Yep, flying to Chattanooga, TN on Sunday night to meet the family, who will be driving from VA so we can see the eclipse in its totality at a place we've booked near Dayton, TN. Thanks for the heads-up on the reservation bumping scam (that's how I perceive it anyway, a low down dirty scam). I'll have to double check on those reservations, it seems...
Don't think the Wife will buy that as a reason to not get home.
I'll be sticking around Indianapolis on Eclipse day, since I'm local and it's back to w*rk for me on Monday. But it looks like we'll get a half decent view, even if we're not in the totality zone. My company has an office in Kansas City, which is in the totality zone, so I'm pretty envious of the people who work out of that office.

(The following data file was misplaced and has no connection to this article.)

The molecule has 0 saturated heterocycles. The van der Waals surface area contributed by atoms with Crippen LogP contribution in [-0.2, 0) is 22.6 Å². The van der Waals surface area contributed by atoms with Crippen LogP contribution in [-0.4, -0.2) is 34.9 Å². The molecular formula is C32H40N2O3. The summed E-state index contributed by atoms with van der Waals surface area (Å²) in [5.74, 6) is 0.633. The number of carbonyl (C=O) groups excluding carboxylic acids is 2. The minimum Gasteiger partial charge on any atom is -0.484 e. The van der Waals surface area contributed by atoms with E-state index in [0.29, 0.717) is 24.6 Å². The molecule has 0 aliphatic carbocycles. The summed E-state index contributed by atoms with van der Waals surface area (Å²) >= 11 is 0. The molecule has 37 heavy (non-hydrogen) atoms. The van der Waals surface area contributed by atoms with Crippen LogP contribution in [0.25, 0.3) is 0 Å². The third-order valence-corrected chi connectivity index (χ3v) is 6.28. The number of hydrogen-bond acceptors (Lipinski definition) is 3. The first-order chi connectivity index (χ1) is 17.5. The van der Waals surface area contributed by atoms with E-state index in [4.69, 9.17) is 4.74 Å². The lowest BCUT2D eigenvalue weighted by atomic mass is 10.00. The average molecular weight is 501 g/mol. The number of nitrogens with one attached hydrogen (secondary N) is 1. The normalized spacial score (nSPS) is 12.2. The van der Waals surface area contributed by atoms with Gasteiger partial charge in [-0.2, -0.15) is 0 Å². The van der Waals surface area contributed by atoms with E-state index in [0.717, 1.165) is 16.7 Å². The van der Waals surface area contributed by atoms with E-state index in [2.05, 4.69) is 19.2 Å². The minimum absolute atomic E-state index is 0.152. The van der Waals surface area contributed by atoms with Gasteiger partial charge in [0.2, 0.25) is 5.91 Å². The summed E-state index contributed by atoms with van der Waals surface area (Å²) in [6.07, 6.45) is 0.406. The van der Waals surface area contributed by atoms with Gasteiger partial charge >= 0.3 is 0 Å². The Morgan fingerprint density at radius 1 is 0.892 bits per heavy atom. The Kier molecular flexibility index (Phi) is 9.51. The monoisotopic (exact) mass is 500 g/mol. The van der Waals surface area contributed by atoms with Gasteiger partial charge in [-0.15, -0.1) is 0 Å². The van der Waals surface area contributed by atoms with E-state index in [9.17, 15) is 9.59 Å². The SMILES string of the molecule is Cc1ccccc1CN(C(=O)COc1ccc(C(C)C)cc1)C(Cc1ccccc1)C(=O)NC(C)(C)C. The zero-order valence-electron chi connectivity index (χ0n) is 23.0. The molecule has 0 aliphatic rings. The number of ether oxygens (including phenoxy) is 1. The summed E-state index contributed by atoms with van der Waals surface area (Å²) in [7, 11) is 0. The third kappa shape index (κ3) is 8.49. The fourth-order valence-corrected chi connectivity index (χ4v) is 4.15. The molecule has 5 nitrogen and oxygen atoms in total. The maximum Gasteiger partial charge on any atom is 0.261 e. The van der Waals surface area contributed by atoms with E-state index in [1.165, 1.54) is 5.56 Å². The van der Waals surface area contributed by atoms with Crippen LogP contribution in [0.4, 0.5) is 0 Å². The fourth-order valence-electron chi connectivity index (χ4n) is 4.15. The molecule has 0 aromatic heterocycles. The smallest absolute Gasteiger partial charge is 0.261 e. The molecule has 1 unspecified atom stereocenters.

I ordered some Eclipse safe glasses from eclipse2017.org They are not what I expected. I expected sunglasses. These things leave you completely blind unless you are staring directly at the sun, in which case you see a mostly black background with a dark orangeish circle in the middle.
Alec Usticke, Unofficial Gen Con Indy Facebook Discussion Group
I thought a bit about taking my older son down to the festivities at Southern Illinois University, but every bit of housing is sold out, and the prices were $800 for a dorm room for the weekend! (Sounds like a certain event we all know and love.) Plus I figure it will be like Fury Road trying to leave town. (Like a different event in Indy in late May.)
I'll wait for the total eclipse of April 8, 2024. That one will go straight over Indy.